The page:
This Arnold Benz quadrupled the speed limit in 1896.
Let’s travel back in time for a moment. Imagine it’s January 1896 and you are among the very few to have an ICE-powered vehicle. The law at the time required all cars to stick to a limit of two miles per hour (three kilometers per hour) and to, well – read that carefully, be led by a man on foot waving a red flag at all times.
Now, meet boy racer Walter Arnolnd, who we could easily describe as a true revolutionist. Not only he is very connected with the history of Daimler and was one of the first to receive a license to sell Benz vehicle, but he was also the man who literally broke the definition of speed for cars in the late XIX century.
Driving his 1896 Arnold Benz through Paddock Green in Kent, he was doing eight miles per hour (13 kilometers per hour) without anyone supporting his drive. As a result, Walter was convicted of speeding and forced to pay a shilling fine plus costs, after a policeman chased him on his bicycle.
Shortly after, the needs for a two mph (three kph) speed limit and red flag bearer were abolished – the limit was raised to 14 mph (23 kph) and that fact was celebrated with a race, now known as the Emancipation Run, in which Arnold competed and even earned a gold medal for his particularly adroit driving. The run took the cars from London to Brighton and still exists even today, uniting pre-1905 cars in a parade between the two cities.
The exact car, with which Arnold received a speeding ticket, is pictured above and will be displayed at the Concours of Elegance 2017 in Hampton Court Palace this September. In contrast, the vehicle will be joined by some of the fastest cars ever built – the Le Mans-winning Jaguar XJR-9 and the Harrods-livered McLaren F1 GTR.
Source: Concours of Elegance
The Concours of Elegance 2017 will be bringing a very special piece of history to Hampton Court Palace this September; the first ever car to receive a speeding ticket. The 1896 Arnold Benz Motor Carriage was travelling at four times the speed limit, at a heady 8mph, before being pulled over by a policeman on a bicycle.
The law at the time required all cars stick to a limit of 2mph and that they be led by a man on foot waving a red flag at all times. But Walter Arnold, driving through Paddock Green in Kent, was doing neither. As a result Walter was convicted of speeding and forced to pay a shilling fine plus costs.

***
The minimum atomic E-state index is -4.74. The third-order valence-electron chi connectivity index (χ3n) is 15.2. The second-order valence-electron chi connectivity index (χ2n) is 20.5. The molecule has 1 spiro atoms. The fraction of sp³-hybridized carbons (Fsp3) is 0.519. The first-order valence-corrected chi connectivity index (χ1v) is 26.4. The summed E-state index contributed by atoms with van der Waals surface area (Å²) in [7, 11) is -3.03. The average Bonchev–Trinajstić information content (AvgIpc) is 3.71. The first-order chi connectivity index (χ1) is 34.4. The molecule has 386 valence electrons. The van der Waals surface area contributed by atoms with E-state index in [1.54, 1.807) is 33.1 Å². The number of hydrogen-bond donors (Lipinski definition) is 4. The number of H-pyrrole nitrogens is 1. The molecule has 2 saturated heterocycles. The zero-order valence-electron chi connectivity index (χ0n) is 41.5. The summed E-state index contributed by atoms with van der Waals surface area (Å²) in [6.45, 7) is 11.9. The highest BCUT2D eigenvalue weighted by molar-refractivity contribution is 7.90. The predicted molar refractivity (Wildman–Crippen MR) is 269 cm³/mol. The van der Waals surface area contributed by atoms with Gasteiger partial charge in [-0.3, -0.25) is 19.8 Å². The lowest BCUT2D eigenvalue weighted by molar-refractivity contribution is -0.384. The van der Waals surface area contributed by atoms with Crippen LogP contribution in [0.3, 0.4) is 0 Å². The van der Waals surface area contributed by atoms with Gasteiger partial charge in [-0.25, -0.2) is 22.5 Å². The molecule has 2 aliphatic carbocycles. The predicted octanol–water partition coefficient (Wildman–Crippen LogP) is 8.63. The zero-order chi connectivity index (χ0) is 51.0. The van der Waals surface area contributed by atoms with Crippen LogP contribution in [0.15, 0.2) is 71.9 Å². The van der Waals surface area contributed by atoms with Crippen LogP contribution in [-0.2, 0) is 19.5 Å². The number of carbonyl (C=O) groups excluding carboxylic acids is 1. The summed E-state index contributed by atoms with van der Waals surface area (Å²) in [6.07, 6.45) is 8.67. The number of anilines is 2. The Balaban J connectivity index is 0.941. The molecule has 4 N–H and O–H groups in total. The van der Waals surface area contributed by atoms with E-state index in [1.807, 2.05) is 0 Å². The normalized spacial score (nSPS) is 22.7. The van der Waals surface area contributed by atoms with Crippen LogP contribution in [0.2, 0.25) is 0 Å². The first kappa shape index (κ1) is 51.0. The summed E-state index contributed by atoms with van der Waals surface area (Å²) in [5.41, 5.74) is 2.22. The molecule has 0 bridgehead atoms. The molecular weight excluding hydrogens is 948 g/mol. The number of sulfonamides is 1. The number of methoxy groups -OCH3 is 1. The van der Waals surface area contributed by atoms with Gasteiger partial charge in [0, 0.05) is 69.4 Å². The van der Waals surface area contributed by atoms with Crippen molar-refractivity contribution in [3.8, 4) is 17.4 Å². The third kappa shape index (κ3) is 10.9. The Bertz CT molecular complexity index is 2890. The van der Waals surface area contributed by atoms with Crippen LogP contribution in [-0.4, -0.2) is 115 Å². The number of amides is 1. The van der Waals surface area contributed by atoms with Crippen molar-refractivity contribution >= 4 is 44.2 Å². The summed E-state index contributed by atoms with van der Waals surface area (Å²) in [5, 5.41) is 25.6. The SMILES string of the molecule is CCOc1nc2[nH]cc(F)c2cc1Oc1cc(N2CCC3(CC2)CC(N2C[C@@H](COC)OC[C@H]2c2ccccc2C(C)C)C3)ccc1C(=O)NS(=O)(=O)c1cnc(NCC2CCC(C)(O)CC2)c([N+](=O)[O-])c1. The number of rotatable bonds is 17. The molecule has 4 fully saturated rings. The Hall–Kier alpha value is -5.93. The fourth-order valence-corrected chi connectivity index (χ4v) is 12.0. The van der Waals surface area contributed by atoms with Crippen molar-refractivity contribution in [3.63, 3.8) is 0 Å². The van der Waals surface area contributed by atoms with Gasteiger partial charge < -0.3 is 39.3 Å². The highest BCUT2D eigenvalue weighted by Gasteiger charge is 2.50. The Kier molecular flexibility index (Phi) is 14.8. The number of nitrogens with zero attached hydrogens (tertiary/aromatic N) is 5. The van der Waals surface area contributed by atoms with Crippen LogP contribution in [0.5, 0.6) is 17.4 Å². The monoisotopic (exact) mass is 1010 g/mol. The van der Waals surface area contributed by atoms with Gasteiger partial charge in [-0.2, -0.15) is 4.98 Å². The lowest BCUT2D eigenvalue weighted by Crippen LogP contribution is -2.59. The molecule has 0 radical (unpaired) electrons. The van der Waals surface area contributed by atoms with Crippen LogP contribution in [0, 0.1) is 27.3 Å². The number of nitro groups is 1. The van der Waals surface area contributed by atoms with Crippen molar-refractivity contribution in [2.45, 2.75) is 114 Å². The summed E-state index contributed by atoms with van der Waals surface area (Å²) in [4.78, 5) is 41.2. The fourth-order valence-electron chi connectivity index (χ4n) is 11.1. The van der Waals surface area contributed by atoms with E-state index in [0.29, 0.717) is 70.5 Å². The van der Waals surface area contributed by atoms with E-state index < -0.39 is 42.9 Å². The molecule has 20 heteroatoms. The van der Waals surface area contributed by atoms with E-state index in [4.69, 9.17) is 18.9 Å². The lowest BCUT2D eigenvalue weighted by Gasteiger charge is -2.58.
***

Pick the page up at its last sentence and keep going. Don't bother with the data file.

It was in late 1896, with the advent of the Locomotives Act, that the need for a red flag bearer and 2mph speed limit were abolished and the limit raised to 14mph. In celebration, cars raced from London to Brighton in a so-called Emancipation Run, during which Walter Arnold actually competed.
The run still exists to this day, in the form of the Royal Automobile Club’s annual Veteran Car Run, in which pre-1905 cars recreate the journey from London to Brighton. A parade of these cars will also be arriving at the Concours of Elegance in September, allowing visitors to experience the sights and sounds of the earliest motoring pioneers.
At the other end of the spectrum, the Concours of Elegance at Hampton Court Palace will be welcoming some of the fastest cars ever built. On display will be the Le Mans-winning Jaguar XJR-9 and the Harrods-livered McLaren F1 GTR – both of which are capable of more than 240mph.
For the first time at the Concours of Elegance, many of the cars on display will be taking part in moving parades over the weekend, including a trip to the event’s new central stage. Featuring commentary and interviews with some of the world’s foremost motoring experts, the stage will provide a focal point for all visitors to the Concours of Elegance.
Adult tickets for this year’s Concours of Elegance start from just £25, with concessions from £17.50. Children under five and carers can enter free of charge. Members of the public also have the opportunity to attend on Friday 1st September, a day normally reserved for the Owners of the main Concours cars.